Congress Now Has to Fix the Problems It Created With Veto Override Vote
Policy + Politics

Congress Now Has to Fix the Problems It Created With Veto Override Vote

© Joshua Roberts / Reuters

Congress just added another item to its to-do list for a pending lame duck session. In addition to finding agreement on how to fund the government for the next year, lawmakers may now need to figure out how to undo some of the damage they have done to US relations with Saudi Arabia -- and possibly other countries -- by overriding President Obama’s veto of the Justice Against Sponsors of Terrorism Act.

The Senate on Wednesday voted 97-1 to override the president’s veto. The House followed suit in the afternoon, voting 348 to 77, with one abstention. It was the first time in nearly eight years of his presidency that Obama has had a veto overridden.

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The bill that will now become the law of the land amends an earlier law passed in 1976, the Foreign Sovereign Immunity Act, which sharply limits the ability of individuals to bring lawsuits against foreign governments in US courts. JASTA, which is aimed particularly at Saudi Arabia, creates an exception that would allow lawsuits against countries found to have sponsored terrorist attacks on US soil.

The bill was passed at the behest of the families of victims of the 9/11 attacks, many of whom continue to believe that the government of Saudi Arabia played a role in financing the attacks in New York and Washington 15 years ago.

The legislation has been hanging around since 2009, but managed to find some traction this year, as the 9/11 victims’ families pressed for passage on the 15-year anniversary of the attacks. However, the Senate version of the bill was passed on a simple voice vote with little discussion or debate. In fact, it was widely believed the bill would not come up for a vote in the House of Representatives.

The White House and multiple executive branch departments and agencies, like Defense, State, and the Central Intelligence Agency, issued powerful warnings against the legislation, saying that its passage would create major complications in international relations, and would likely generate retaliatory action by foreign countries who find their representatives hauled into US courtroom.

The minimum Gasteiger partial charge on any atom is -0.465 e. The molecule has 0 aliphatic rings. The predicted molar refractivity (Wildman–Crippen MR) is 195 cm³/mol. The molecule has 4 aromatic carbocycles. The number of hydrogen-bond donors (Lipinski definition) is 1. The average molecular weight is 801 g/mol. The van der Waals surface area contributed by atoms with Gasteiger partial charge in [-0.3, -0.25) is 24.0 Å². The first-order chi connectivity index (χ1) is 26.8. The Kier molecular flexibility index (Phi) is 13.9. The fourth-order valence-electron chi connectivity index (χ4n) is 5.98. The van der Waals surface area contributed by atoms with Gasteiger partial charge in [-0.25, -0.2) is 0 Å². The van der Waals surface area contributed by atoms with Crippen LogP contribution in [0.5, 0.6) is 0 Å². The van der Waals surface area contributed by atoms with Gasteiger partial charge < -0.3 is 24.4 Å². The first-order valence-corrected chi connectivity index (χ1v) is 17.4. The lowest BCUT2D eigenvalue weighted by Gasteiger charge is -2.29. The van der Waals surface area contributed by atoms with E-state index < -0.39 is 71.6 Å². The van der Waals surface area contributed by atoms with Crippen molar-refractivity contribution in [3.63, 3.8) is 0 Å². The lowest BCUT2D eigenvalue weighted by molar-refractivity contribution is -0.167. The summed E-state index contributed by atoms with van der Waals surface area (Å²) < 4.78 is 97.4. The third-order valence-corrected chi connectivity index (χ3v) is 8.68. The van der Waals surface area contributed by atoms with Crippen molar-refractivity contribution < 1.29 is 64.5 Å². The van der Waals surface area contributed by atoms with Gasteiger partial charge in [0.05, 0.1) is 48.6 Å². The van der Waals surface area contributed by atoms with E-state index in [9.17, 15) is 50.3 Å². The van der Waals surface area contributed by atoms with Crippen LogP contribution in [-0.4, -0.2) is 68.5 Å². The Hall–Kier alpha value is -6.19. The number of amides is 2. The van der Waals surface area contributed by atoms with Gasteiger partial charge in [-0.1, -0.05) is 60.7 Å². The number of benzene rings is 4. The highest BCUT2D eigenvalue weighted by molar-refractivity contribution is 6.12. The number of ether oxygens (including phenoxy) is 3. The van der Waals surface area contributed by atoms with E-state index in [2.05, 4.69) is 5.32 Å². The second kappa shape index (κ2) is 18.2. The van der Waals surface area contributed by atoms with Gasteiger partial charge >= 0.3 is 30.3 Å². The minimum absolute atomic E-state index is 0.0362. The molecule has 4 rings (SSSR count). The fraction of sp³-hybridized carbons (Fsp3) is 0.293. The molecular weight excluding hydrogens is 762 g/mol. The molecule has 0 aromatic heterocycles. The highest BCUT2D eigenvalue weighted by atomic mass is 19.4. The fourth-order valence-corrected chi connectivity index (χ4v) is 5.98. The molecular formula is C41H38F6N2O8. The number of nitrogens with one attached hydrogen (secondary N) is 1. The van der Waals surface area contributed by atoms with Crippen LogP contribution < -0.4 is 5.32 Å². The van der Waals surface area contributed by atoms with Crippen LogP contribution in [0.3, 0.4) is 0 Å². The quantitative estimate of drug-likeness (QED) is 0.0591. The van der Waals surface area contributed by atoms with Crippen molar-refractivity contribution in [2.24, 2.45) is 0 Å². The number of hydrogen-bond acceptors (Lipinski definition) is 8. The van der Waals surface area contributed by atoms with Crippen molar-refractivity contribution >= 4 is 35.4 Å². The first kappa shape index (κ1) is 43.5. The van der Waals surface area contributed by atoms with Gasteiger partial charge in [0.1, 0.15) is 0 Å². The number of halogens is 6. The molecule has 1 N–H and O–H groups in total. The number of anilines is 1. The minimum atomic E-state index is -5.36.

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That retaliation, they stressed, could extend to US diplomats, service members, and even business people, and would not necessarily be limited to cases where there was a charge of abetting terrorism on a country’s home soil.

“Its potential second- and third-order consequences could be devastating to the Department and its Service members and could undermine our important counterterrorism efforts abroad,” Defense Secretary Ash Carter wrote in a letter to House Armed Services Committee Chair Mac Thornberry (R-Texas).

“This is likely to increase our country's vulnerability to lawsuits overseas and to encourage foreign governments or their courts to exercise jurisdiction over the United States or U.S. officials in situations in which we believe the United States is entitled to sovereign immunity,” Carter added.

CIA Director John Brennan also appealed directly to lawmakers, writing, “The principle of sovereign immunity protects U.S. officials every day, and is rooted in reciprocity. If we fail to uphold this standard for other countries, we place our own nation's officials in danger. No country has more to lose from undermining that principle than the United States—and few institutions would be at greater risk than CIA.”

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However, their pleas, as well as a direct request from the president, fell on deaf ears as lawmakers faced a politically sensitive vote just weeks before a general election. Regardless of the wisdom of the decision to override the veto, many lawmakers did not want to give opponents a chance to depict them as insensitive to the families of 9/11 victims or as protectors of foreign countries that sponsor terror attacks.

Even as he prepared to vote to override the president’s veto -- which he did Wednesday morning -- Senate Foreign Relations Committee Chairman Bob Corker (R-TN) essentially admitted that the effort would create problems that Congress would have to address quickly.

He told reporters, essentially, that lawmakers needed to force the legislation to become law and recognize the problem they had created before they would develop the political will to solve it.

“You are going to see suits filed very quickly,” Corker predicted, with retaliatory action almost certain to follow. Once lawmakers begin to see that happening, he said, “We may be in a much better situation” to make changes.